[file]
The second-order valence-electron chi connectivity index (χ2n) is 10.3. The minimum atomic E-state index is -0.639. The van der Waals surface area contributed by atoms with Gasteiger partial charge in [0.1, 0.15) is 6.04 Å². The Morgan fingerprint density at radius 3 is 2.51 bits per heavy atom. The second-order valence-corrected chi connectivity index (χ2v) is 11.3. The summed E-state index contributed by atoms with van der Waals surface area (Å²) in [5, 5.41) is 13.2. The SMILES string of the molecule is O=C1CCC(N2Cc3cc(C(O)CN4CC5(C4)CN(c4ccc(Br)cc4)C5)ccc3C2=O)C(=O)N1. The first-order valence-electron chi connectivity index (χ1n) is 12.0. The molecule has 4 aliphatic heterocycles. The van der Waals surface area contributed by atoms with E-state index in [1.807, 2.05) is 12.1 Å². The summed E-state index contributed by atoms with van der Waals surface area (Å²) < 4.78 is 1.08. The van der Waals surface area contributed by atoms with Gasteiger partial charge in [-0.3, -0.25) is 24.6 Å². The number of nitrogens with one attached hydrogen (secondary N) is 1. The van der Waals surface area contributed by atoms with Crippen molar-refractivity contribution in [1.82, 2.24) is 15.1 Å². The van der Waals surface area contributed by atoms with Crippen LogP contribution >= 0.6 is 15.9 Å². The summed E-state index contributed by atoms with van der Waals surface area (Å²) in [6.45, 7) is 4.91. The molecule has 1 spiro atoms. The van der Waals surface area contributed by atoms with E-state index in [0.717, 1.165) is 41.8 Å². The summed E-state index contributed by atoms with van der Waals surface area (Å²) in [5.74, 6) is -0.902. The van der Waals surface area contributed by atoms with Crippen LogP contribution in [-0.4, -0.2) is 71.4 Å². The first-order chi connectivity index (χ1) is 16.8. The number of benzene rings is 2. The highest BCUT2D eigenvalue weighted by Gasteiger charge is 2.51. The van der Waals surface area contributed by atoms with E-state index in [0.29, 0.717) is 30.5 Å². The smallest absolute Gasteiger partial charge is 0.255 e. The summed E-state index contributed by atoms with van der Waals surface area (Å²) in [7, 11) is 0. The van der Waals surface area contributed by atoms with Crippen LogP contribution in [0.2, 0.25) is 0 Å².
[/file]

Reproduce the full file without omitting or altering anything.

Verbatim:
The second-order valence-electron chi connectivity index (χ2n) is 10.3. The minimum atomic E-state index is -0.639. The van der Waals surface area contributed by atoms with Gasteiger partial charge in [0.1, 0.15) is 6.04 Å². The Morgan fingerprint density at radius 3 is 2.51 bits per heavy atom. The second-order valence-corrected chi connectivity index (χ2v) is 11.3. The summed E-state index contributed by atoms with van der Waals surface area (Å²) in [5, 5.41) is 13.2. The SMILES string of the molecule is O=C1CCC(N2Cc3cc(C(O)CN4CC5(C4)CN(c4ccc(Br)cc4)C5)ccc3C2=O)C(=O)N1. The first-order valence-electron chi connectivity index (χ1n) is 12.0. The molecule has 4 aliphatic heterocycles. The van der Waals surface area contributed by atoms with E-state index in [1.807, 2.05) is 12.1 Å². The summed E-state index contributed by atoms with van der Waals surface area (Å²) < 4.78 is 1.08. The van der Waals surface area contributed by atoms with Gasteiger partial charge in [-0.3, -0.25) is 24.6 Å². The number of nitrogens with one attached hydrogen (secondary N) is 1. The van der Waals surface area contributed by atoms with Crippen molar-refractivity contribution in [1.82, 2.24) is 15.1 Å². The van der Waals surface area contributed by atoms with Crippen LogP contribution >= 0.6 is 15.9 Å². The summed E-state index contributed by atoms with van der Waals surface area (Å²) in [6.45, 7) is 4.91. The molecule has 1 spiro atoms. The van der Waals surface area contributed by atoms with E-state index in [0.717, 1.165) is 41.8 Å². The summed E-state index contributed by atoms with van der Waals surface area (Å²) in [5.74, 6) is -0.902. The van der Waals surface area contributed by atoms with Crippen LogP contribution in [-0.4, -0.2) is 71.4 Å². The first-order chi connectivity index (χ1) is 16.8. The number of benzene rings is 2. The highest BCUT2D eigenvalue weighted by Gasteiger charge is 2.51. The van der Waals surface area contributed by atoms with E-state index in [0.29, 0.717) is 30.5 Å². The smallest absolute Gasteiger partial charge is 0.255 e. The summed E-state index contributed by atoms with van der Waals surface area (Å²) in [7, 11) is 0. The van der Waals surface area contributed by atoms with Crippen LogP contribution in [0.2, 0.25) is 0 Å².